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Second messenger involvement in differentiation of the entomopathogenic fungus, Metarhizium anisopliae
Journal of General Microbiology
  • Raymond J. St. Leger
  • T. M. Butt
  • Richard C. Staples
  • Donald W. Roberts, Utah State University
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The conidial germling of Metarhizium anisopliae produces an appressorium upon contact with a hard hydrophobic surface. We have conducted an investigation into how this entomopathogen mediates intracellularly the inductive signal to shift from polarized germ-tube growth to non-polarized appressorial growth. During sporulation, conidia accumulated 45Ca2+ but there was no evidence for a gradient of Ca2+ in the spore which could establish the initial polarity. Calmodulin, however, was localized at the poles of the conidia, near the site of germ-tube emergence. Exposing conidia to Ca2+ deprivation or calmodulin antagonists inhibited germination and polar growth. Disruption of Ca2+ gradients by ionophoresis did not prevent germination but caused the multiple emergence of branched germ-tubes from conidia. These findings indicate that Ca2+ plays a fundamental role in establishing the dominance of apical growth. Although an external source of Ca2+ is not required for appressorium formation, germlings producing appressoria took up 45Ca2+ when available. The 45Ca2+ accumulated in the cell wall, plasma membrane and organelles suggesting that these may function as Ca2+ stores for Ca2+-stimulated exocytosis of cell-wall materials. Mitochondria and vacuoles sequestered 45Ca2+ indicating that they play a role in maintaining low cytoplasmic concentrations of 45Ca2+ consistent with the reorganization of the cytoskeleton required for appressorial growth. Several Ca2+-binding proteins in appressoria may provide an energy-independent component of Ca2+ buffering in the cytoplasm. The results indicate that the apical Ca2+ gradient is disrupted during differentiation and subsequent differential Ca2+ redistribution in the cell enlargement zone coincides with germ-tube swelling. cAMP may also be involved by potentiating the effects of small changes in Ca2+ concentration and stimulating exocytosis of mucus components required for adhesion, which is a prerequisite for differentiation.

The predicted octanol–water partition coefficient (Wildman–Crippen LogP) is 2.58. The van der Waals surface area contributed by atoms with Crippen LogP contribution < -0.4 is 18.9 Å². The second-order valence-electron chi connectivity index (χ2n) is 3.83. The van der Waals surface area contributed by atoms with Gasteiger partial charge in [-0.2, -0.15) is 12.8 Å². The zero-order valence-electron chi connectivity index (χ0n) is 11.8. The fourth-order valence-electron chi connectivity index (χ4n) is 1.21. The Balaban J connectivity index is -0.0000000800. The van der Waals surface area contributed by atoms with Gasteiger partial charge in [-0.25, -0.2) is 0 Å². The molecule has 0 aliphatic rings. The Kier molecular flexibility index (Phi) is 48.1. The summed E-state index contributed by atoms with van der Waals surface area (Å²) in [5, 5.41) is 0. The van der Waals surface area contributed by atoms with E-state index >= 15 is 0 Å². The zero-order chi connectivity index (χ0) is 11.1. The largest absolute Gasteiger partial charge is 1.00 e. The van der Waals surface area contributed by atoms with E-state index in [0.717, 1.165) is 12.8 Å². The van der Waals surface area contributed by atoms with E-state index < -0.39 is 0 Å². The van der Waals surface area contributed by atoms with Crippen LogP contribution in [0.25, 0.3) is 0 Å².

Citation Information
St. Leger, R.J., T.M. Butt, R.C. Staples and D.W. Roberts. 1990. Second messenger involvement in differentiation of the entomopathogenic fungus, Metarhizium anisopliae. Journal of General Microbiology 136: 1779-1789.